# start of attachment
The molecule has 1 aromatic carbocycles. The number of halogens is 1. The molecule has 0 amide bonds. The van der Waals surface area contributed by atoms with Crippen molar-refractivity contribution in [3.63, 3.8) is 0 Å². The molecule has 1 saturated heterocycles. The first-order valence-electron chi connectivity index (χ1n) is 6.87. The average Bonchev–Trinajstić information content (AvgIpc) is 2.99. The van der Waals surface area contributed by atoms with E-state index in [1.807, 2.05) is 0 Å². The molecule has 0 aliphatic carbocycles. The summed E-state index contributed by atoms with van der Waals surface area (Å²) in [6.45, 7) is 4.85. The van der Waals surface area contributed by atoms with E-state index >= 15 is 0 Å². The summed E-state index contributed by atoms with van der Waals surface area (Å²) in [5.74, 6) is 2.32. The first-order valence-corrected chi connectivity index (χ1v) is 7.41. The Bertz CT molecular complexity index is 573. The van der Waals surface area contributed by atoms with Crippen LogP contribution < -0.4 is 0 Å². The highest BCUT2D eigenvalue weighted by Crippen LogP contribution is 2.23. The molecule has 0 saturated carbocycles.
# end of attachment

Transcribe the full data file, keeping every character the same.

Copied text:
The molecule has 1 aromatic carbocycles. The number of halogens is 1. The molecule has 0 amide bonds. The van der Waals surface area contributed by atoms with Crippen molar-refractivity contribution in [3.63, 3.8) is 0 Å². The molecule has 1 saturated heterocycles. The first-order valence-electron chi connectivity index (χ1n) is 6.87. The average Bonchev–Trinajstić information content (AvgIpc) is 2.99. The van der Waals surface area contributed by atoms with E-state index in [1.807, 2.05) is 0 Å². The molecule has 0 aliphatic carbocycles. The summed E-state index contributed by atoms with van der Waals surface area (Å²) in [6.45, 7) is 4.85. The van der Waals surface area contributed by atoms with E-state index >= 15 is 0 Å². The summed E-state index contributed by atoms with van der Waals surface area (Å²) in [5.74, 6) is 2.32. The first-order valence-corrected chi connectivity index (χ1v) is 7.41. The Bertz CT molecular complexity index is 573. The van der Waals surface area contributed by atoms with Crippen LogP contribution < -0.4 is 0 Å². The highest BCUT2D eigenvalue weighted by Crippen LogP contribution is 2.23. The molecule has 0 saturated carbocycles.